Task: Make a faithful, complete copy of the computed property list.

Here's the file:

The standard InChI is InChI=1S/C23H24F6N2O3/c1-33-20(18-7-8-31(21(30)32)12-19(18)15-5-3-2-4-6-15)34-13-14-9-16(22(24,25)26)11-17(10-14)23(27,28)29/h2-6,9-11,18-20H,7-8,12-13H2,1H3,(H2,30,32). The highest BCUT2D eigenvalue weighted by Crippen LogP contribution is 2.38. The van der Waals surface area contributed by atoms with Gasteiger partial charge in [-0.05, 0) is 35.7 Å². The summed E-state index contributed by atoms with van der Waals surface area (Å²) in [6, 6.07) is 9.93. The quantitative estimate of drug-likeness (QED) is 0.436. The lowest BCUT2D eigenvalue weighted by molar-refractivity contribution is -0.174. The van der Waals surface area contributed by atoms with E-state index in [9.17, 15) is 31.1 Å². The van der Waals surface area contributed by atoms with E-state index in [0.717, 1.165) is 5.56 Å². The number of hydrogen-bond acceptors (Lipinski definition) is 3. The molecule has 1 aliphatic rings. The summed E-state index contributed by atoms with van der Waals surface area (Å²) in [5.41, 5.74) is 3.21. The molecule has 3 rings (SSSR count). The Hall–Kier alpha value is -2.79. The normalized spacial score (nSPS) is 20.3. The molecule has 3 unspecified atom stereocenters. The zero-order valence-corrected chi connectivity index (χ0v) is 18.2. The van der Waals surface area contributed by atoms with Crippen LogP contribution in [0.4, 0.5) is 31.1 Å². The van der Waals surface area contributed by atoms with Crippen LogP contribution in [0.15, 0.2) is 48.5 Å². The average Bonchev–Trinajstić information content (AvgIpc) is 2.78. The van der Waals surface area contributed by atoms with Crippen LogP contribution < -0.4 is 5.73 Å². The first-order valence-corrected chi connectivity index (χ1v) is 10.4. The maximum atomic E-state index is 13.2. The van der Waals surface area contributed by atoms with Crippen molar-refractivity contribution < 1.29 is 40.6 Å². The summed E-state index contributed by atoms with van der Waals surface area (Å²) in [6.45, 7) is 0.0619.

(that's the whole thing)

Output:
The standard InChI is InChI=1S/C23H24F6N2O3/c1-33-20(18-7-8-31(21(30)32)12-19(18)15-5-3-2-4-6-15)34-13-14-9-16(22(24,25)26)11-17(10-14)23(27,28)29/h2-6,9-11,18-20H,7-8,12-13H2,1H3,(H2,30,32). The highest BCUT2D eigenvalue weighted by Crippen LogP contribution is 2.38. The van der Waals surface area contributed by atoms with Gasteiger partial charge in [-0.05, 0) is 35.7 Å². The summed E-state index contributed by atoms with van der Waals surface area (Å²) in [6, 6.07) is 9.93. The quantitative estimate of drug-likeness (QED) is 0.436. The lowest BCUT2D eigenvalue weighted by molar-refractivity contribution is -0.174. The van der Waals surface area contributed by atoms with E-state index in [9.17, 15) is 31.1 Å². The van der Waals surface area contributed by atoms with E-state index in [0.717, 1.165) is 5.56 Å². The number of hydrogen-bond acceptors (Lipinski definition) is 3. The molecule has 1 aliphatic rings. The summed E-state index contributed by atoms with van der Waals surface area (Å²) in [5.41, 5.74) is 3.21. The molecule has 3 rings (SSSR count). The Hall–Kier alpha value is -2.79. The normalized spacial score (nSPS) is 20.3. The molecule has 3 unspecified atom stereocenters. The zero-order valence-corrected chi connectivity index (χ0v) is 18.2. The van der Waals surface area contributed by atoms with Crippen LogP contribution in [0.4, 0.5) is 31.1 Å². The van der Waals surface area contributed by atoms with Crippen LogP contribution in [0.15, 0.2) is 48.5 Å². The average Bonchev–Trinajstić information content (AvgIpc) is 2.78. The van der Waals surface area contributed by atoms with Crippen LogP contribution < -0.4 is 5.73 Å². The first-order valence-corrected chi connectivity index (χ1v) is 10.4. The maximum atomic E-state index is 13.2. The van der Waals surface area contributed by atoms with Crippen molar-refractivity contribution < 1.29 is 40.6 Å². The summed E-state index contributed by atoms with van der Waals surface area (Å²) in [6.45, 7) is 0.0619.